A candidate for the Illinois Senate has apologized for a decade-old photo from a Halloween party that depicts him dressed in blackface as a rapper
SPRINGFIELD, Ill. (AP) — A candidate for the Illinois Senate has apologized for a decade-old photo from a Halloween party that depicts him dressed in blackface as a rapper.
Edwardsville Mayor Hal Patton told The Belleville News-Democrat that most rappers at the time were black and he didn’t intend the costume to be racist. Patton said he regrets the outfit and apologizes to those it offends.
The photo shows Patton dressed in an orange football jersey with a black bandana on his head and his face painted black. The outfit was part of a couples’ costume, where his wife wore a pink dress to be a piece of bubble gum, Patton said. His costume was meant to be a play on the word ‘wrapper.’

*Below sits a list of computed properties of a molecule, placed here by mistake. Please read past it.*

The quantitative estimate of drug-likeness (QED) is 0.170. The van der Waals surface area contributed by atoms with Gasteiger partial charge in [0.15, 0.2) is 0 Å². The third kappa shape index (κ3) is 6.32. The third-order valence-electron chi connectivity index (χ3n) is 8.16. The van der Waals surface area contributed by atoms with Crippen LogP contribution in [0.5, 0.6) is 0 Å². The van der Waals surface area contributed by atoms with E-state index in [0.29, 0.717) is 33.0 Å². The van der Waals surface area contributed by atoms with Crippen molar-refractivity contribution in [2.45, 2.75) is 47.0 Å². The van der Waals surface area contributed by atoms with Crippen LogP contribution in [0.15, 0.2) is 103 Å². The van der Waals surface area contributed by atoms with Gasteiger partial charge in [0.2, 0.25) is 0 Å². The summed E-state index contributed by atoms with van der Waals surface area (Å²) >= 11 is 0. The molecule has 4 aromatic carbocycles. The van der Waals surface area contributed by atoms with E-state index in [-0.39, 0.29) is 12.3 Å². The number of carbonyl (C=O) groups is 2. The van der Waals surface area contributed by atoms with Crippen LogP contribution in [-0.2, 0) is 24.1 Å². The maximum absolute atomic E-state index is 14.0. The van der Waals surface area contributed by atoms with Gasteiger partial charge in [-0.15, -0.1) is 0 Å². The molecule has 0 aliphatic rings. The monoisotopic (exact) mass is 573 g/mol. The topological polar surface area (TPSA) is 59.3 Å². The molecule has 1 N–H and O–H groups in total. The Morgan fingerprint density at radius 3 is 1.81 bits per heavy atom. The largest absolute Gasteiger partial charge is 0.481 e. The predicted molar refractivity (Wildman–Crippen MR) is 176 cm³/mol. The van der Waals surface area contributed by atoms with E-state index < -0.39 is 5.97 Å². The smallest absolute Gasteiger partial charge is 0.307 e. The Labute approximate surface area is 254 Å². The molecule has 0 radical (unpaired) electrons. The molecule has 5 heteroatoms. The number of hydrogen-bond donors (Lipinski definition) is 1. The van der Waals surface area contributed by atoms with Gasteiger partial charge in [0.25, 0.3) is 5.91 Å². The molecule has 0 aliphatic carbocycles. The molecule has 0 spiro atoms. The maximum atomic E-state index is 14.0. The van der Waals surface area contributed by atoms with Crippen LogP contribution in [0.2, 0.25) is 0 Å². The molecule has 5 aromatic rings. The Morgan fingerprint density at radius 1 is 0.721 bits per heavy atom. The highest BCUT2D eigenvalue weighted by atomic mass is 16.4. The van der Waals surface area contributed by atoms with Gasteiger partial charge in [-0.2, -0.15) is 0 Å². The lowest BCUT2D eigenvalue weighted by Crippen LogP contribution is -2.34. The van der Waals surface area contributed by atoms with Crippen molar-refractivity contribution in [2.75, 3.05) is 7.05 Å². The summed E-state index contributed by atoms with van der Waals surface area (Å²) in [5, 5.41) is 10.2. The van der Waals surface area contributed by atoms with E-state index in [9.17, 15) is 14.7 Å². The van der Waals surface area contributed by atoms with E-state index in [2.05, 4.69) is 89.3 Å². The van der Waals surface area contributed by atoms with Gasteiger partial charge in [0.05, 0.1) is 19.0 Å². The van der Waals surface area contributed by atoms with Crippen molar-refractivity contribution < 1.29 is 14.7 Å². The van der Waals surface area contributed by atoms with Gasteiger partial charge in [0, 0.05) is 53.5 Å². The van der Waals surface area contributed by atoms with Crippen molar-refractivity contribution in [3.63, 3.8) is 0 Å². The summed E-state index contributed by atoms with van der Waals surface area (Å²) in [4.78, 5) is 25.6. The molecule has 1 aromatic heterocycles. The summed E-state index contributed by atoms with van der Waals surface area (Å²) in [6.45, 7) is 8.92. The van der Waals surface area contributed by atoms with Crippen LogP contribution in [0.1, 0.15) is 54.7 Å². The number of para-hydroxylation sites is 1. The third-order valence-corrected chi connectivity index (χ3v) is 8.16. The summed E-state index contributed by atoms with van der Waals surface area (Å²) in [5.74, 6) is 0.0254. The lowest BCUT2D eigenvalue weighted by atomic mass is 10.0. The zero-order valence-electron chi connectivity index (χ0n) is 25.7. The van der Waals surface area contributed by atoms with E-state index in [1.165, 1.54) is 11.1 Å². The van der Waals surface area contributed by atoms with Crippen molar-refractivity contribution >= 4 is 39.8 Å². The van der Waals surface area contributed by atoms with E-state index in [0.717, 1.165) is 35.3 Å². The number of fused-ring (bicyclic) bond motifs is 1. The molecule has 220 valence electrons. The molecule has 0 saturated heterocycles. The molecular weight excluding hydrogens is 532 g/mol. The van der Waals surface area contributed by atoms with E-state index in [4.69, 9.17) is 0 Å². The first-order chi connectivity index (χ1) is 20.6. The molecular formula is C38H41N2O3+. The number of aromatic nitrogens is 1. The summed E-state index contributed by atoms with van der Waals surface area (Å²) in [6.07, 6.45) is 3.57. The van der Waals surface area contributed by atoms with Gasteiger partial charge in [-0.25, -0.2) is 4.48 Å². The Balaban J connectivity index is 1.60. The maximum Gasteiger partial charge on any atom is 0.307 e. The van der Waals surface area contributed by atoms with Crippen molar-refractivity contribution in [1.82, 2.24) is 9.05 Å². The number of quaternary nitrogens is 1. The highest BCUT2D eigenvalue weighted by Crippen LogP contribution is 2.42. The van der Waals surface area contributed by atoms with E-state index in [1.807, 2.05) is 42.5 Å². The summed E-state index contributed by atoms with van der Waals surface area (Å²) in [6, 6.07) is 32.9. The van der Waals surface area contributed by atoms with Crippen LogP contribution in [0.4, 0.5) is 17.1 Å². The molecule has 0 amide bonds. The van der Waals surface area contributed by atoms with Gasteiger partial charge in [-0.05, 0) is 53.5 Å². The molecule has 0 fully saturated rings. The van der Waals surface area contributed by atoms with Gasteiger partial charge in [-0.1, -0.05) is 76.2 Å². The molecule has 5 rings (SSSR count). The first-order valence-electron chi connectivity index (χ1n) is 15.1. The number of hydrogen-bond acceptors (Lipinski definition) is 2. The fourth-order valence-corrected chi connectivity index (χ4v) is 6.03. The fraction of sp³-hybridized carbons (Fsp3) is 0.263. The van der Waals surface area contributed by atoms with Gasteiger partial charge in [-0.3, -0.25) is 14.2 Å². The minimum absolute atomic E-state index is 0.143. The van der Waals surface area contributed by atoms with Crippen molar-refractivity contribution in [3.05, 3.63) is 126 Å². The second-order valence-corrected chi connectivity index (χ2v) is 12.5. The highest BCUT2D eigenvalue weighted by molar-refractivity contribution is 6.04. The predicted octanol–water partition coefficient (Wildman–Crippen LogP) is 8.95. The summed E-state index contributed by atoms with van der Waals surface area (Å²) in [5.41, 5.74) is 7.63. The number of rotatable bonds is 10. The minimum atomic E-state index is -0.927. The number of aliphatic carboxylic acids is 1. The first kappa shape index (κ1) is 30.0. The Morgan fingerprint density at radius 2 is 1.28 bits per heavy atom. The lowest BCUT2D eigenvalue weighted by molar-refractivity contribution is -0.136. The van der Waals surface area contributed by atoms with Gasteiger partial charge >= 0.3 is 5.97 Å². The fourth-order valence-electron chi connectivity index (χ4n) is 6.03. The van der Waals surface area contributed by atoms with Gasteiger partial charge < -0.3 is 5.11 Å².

“Looking back, it was a bad choice for an outfit,” Patton said. “I never imagined it would be viewed as a racial image, much less saved by someone for nearly nine years before using it to impugn my character.”
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The newspaper said it obtained the photo from Democratic sources. Patton sought to be the Republican nominee for the Senate seat but was kicked off the primary ballot because he’d signed re-election petitions for a local Democrat. He’s now running as a third-party candidate and has until June 25 to submit more than 5,200 voter signatures to the State Board of Elections.
Patton said the disclosure of the photo is an attempt to damage his campaign. But he said he is used to such moves in politics, noting he has served in public office for almost 20 years as an alderman, county board member and mayor.
“Nothing really surprises me in terms of the nasty tricks opponents will try,” Patton said. “Typically, the more desperate the opponent, the lower they will go.”
Democrat Rachelle Aud Crowe is currently the only candidate on the November ballot for the Senate seat. The local prosecutor said she’d heard rumors of the photo but didn’t try to obtain it. Still, she said “there’s no excuse for blackface.”
“Elected officials should be held to the highest standard,” Crowe said. “They should be dedicated to serving the people they represent, not using stereotypes that divide us.”